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when are you no longer a novice

(6 Posts)
tink123 Sat 29-Sep-12 14:33:59

Hi. I am not asking for any particular reason but when it says a pony is not a novice ride or it is a second pony. What do they mean?

What would you consider a non novice would be able to do, and does a second pony mean you should be a confident rider or have previously owned a pony.

fairtomiddling Sat 29-Sep-12 14:44:05

I think "not a novice" means you can reasonably expect to get on almost any horse and get it working fairly well - being able to deal with bad behaviour and get the best performance the horse can manage. So, being experienced enough to deal with most quirks (perhaps with the exception of genuinely dangerous ones like bolting) and know how to tailor your riding to work with the individual horse. I think it boils down to being able to improve the horse's way of going rather than just being a passenger.

Second pony, I would read as "will take the piss out of a nervous novice". That doesn't necessarily mean you have to have owned a pony before though, just that you have to be confident and competent to a degree that first-time owners sometimes might not be.

toomuch2young Sat 29-Sep-12 14:47:23

I would consider a non novice someone who can walk trot and canter safeley and competently, jump small fences, confident to ride a pony in a range of environments and ridden a range of ponies, confident tacking up, turning out and general horse care.

A second or non novice pony is one that is usually a good pony club sort, can jump well etc. May have some vices or be strong (not snaffle mouthed etc) or just a bit spirited. Or just a pony that is happier competing or fun rides etc than plodding round on a lead rein. Iv seen the term used to describe everything from a good all rounder for a confident child to a wild horse that reared at every opportunity and eventually could no longer be ridden. But usually it's the closer to the former!!! Fortunately!!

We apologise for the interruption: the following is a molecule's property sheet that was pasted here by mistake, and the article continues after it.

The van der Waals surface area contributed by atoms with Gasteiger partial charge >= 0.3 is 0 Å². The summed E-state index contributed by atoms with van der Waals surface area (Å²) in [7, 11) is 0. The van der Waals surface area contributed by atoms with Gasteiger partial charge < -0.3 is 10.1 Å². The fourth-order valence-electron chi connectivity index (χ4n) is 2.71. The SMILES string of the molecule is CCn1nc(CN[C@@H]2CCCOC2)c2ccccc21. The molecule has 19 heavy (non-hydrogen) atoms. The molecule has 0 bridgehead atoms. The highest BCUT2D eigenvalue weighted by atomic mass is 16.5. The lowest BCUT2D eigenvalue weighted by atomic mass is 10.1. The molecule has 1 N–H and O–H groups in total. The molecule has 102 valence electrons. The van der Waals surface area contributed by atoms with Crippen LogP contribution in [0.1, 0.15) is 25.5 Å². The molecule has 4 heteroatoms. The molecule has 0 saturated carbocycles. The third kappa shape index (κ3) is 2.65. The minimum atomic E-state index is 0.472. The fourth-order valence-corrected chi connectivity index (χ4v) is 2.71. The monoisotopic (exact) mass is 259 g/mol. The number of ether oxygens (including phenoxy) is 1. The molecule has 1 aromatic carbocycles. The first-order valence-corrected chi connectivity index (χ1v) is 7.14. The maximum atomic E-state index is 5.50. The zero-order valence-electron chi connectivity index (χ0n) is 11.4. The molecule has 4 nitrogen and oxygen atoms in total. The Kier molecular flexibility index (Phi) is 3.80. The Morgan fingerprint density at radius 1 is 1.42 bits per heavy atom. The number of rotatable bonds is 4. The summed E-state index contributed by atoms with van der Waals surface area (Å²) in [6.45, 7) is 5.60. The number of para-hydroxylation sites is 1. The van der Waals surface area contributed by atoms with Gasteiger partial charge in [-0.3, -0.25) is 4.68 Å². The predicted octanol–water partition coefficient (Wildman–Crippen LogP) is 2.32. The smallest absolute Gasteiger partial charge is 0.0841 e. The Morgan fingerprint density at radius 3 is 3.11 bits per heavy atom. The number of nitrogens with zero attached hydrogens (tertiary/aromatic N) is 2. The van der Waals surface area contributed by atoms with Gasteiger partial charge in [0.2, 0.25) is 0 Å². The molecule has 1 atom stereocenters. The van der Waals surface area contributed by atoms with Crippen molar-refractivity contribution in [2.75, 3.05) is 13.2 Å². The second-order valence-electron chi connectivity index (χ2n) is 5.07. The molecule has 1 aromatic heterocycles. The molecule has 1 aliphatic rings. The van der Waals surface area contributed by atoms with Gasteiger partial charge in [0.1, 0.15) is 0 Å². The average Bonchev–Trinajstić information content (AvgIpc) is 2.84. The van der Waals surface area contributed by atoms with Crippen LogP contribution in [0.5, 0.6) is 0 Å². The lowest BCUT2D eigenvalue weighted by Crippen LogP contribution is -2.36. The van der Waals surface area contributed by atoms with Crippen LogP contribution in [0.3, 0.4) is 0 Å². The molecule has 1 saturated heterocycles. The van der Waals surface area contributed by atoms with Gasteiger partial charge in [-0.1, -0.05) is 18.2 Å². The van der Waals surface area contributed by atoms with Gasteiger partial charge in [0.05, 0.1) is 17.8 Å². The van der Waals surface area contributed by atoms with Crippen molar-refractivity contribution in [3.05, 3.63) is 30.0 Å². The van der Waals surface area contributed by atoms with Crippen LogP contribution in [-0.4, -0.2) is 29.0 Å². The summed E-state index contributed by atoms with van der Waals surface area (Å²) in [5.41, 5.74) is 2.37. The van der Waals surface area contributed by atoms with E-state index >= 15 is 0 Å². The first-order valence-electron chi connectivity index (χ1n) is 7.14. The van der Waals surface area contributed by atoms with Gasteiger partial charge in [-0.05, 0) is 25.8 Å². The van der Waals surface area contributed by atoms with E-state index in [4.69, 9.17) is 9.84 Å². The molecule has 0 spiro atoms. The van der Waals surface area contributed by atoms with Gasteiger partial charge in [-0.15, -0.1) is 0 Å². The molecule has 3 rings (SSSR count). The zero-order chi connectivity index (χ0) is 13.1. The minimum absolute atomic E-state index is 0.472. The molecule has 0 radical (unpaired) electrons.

frostyfingers Sat 29-Sep-12 15:36:54

I have a fab lead rein pony, bombproof and utterly reliable on a lead rein. However he is definitely a 2nd pony, not a first (ie for someone coming off a lead rein) as he is too independent minded, strong and feisty for a newcomer to going solo. He's not nasty or dangerous but just needs someone with enough confidence to boss him around - as soon as he realises that he's a star, but he always tries it on first time round with people.

KTK9 Sat 29-Sep-12 21:34:37

I don't think second pony actually means you should have had a pony before, but that it needs a rider that knows what they are doing.

A Novice pony is a pony that is well behaved, is not going to nap, run off, may take a bit of pushing to get going, but will suit someone who doesn't know a lot and is safe to learn on.

Not a Novice is a pony that is more forward going, can 'try it on' perhaps and needs a rider that is strong enough, confident and determined enough to show him who is in charge.

However, I have known ponies that will bomb off, or be very very naughty, be classsed as not a novice ride!

LastMangoInParis Sun 30-Sep-12 11:57:54

I'm with fairtomiddling on this:
I think a rider who's no longer a novice is someone who can bring on and properly handle different horses. There are lots of riders who can canter, jump etc. as long as the horse is reliably easy going (i.e. schooled, managed, manners kept in check by someone else). I think riders at this stage are still novices (as fair said, still 'passengers'). If you're on generous, quiet and well schooled horse, it's dead easy to feel you've 'achieved' quite a lot when really the lovely horse and whoever's got it to that stage have really done all the work!

'Second pony' could refer to piss-take potential. Could also mean a pony who needs a rider who's learnt the subtleties of riding sensitively so won't harden its mouth etc. and pony and rider will be able to improve together beyond absolute basics.

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